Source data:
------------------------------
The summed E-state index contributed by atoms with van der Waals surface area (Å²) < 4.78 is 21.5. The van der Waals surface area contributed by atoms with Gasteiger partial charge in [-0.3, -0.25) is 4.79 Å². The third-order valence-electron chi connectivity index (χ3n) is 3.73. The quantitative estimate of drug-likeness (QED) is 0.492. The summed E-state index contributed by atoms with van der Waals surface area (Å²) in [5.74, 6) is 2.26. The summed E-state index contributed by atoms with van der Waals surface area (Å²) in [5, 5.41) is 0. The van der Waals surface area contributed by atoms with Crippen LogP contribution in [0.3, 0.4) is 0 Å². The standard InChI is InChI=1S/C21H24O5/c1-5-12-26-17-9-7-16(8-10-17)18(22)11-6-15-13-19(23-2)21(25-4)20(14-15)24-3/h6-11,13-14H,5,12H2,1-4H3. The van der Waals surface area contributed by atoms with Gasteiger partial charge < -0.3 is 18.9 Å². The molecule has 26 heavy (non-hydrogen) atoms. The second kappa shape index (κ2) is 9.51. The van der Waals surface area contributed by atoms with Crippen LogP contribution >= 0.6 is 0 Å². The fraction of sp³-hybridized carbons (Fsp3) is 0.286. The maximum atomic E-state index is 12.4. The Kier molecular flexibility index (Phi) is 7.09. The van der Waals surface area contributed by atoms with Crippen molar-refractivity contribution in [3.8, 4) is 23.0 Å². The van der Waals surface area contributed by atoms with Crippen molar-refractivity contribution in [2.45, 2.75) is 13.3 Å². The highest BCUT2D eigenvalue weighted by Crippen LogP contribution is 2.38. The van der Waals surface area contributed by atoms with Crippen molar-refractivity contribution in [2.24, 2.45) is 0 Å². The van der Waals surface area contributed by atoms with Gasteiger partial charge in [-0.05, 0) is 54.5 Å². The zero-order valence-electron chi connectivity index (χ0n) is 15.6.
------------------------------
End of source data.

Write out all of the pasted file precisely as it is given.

The summed E-state index contributed by atoms with van der Waals surface area (Å²) < 4.78 is 21.5. The van der Waals surface area contributed by atoms with Gasteiger partial charge in [-0.3, -0.25) is 4.79 Å². The third-order valence-electron chi connectivity index (χ3n) is 3.73. The quantitative estimate of drug-likeness (QED) is 0.492. The summed E-state index contributed by atoms with van der Waals surface area (Å²) in [5.74, 6) is 2.26. The summed E-state index contributed by atoms with van der Waals surface area (Å²) in [5, 5.41) is 0. The van der Waals surface area contributed by atoms with Crippen LogP contribution in [0.3, 0.4) is 0 Å². The standard InChI is InChI=1S/C21H24O5/c1-5-12-26-17-9-7-16(8-10-17)18(22)11-6-15-13-19(23-2)21(25-4)20(14-15)24-3/h6-11,13-14H,5,12H2,1-4H3. The van der Waals surface area contributed by atoms with Gasteiger partial charge < -0.3 is 18.9 Å². The molecule has 26 heavy (non-hydrogen) atoms. The second kappa shape index (κ2) is 9.51. The van der Waals surface area contributed by atoms with Crippen LogP contribution >= 0.6 is 0 Å². The fraction of sp³-hybridized carbons (Fsp3) is 0.286. The maximum atomic E-state index is 12.4. The Kier molecular flexibility index (Phi) is 7.09. The van der Waals surface area contributed by atoms with Crippen molar-refractivity contribution in [3.8, 4) is 23.0 Å². The van der Waals surface area contributed by atoms with Crippen molar-refractivity contribution in [2.45, 2.75) is 13.3 Å². The highest BCUT2D eigenvalue weighted by Crippen LogP contribution is 2.38. The van der Waals surface area contributed by atoms with Crippen molar-refractivity contribution in [2.24, 2.45) is 0 Å². The van der Waals surface area contributed by atoms with Gasteiger partial charge in [-0.05, 0) is 54.5 Å². The zero-order valence-electron chi connectivity index (χ0n) is 15.6.